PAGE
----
We had a friend drive us to the airport (to avoid taking public transportation), and the minute we were in car together the masks came on. We wore two layers of clothes so that we could take the entire outer layer off as soon as we got to my parents’. We put all of our belongings in giant garbage bags inside the suitcase, so that once we arrived we could leave the suitcases away from everyone and bring the clean garbage bags into the actual living space. We checked into our flight online to avoid touching the kiosk. We socially distanced while in the actual airport, avoiding touching anything with any part of the body that was not completely necessary. Masks were worn throughout the entire ordeal. We were fasting, so we avoided eating and drinking anything. Then, once we got to my parents’, we left our wallets and passports untouched for a couple of days, used disinfectant to clean our phones and anything else used in the airport, threw all fabric items exposed into the wash, and showered immediately. 

I went through this plan over and over again in my head during the week leading up to the trip. I thought about every single point of the experience and how I would be able to keep myself protected. 

As I mentioned before, I thought the majority of the world would judge me hard for doing something so “reckless.” I assumed everyone around me would be taking the same precautions and be just as worried about transmitting and contributing to the spread of this disease. I thought the airplanes would follow-through on the promises they gave us in the flood of emails we received back in March when the world shut down about how they were going to keep us safe.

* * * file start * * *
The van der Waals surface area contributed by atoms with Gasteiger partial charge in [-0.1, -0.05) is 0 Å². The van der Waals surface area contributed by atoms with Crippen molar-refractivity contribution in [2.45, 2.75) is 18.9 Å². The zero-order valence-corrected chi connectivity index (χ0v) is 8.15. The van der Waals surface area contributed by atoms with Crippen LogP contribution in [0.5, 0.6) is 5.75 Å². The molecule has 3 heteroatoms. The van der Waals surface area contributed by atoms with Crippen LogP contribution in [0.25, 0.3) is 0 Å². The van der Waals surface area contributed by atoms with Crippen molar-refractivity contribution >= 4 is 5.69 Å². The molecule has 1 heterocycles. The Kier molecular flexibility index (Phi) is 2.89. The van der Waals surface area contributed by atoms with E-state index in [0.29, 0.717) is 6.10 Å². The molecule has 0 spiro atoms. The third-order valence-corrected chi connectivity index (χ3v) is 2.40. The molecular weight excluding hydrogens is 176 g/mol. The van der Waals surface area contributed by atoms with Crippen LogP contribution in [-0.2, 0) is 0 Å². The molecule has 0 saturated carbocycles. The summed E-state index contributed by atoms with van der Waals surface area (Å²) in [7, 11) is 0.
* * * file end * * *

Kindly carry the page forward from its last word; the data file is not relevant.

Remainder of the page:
Once I left my bubble and went back into the real world, I realized only then that I am one of the more conservative ones in this pandemic. I sat diagonal from a man on the plane who took off his mask for the entire flight when the flight attendants were not around. While waiting in the security line, the guy standing behind us did not keep his distance while making conversation with us. There was no cleaning of the bins or conveyer belt at security when scanning our luggage (I didn’t actually see any out of the ordinary cleaning of touchpoints around the airport). The airlines informed us ahead of time that they would board the plane back to front – didn’t happen. I read and was told that flights are carrying an average of 10 people – not true. There were probably 30 people on my flight, about a third of the full capacity.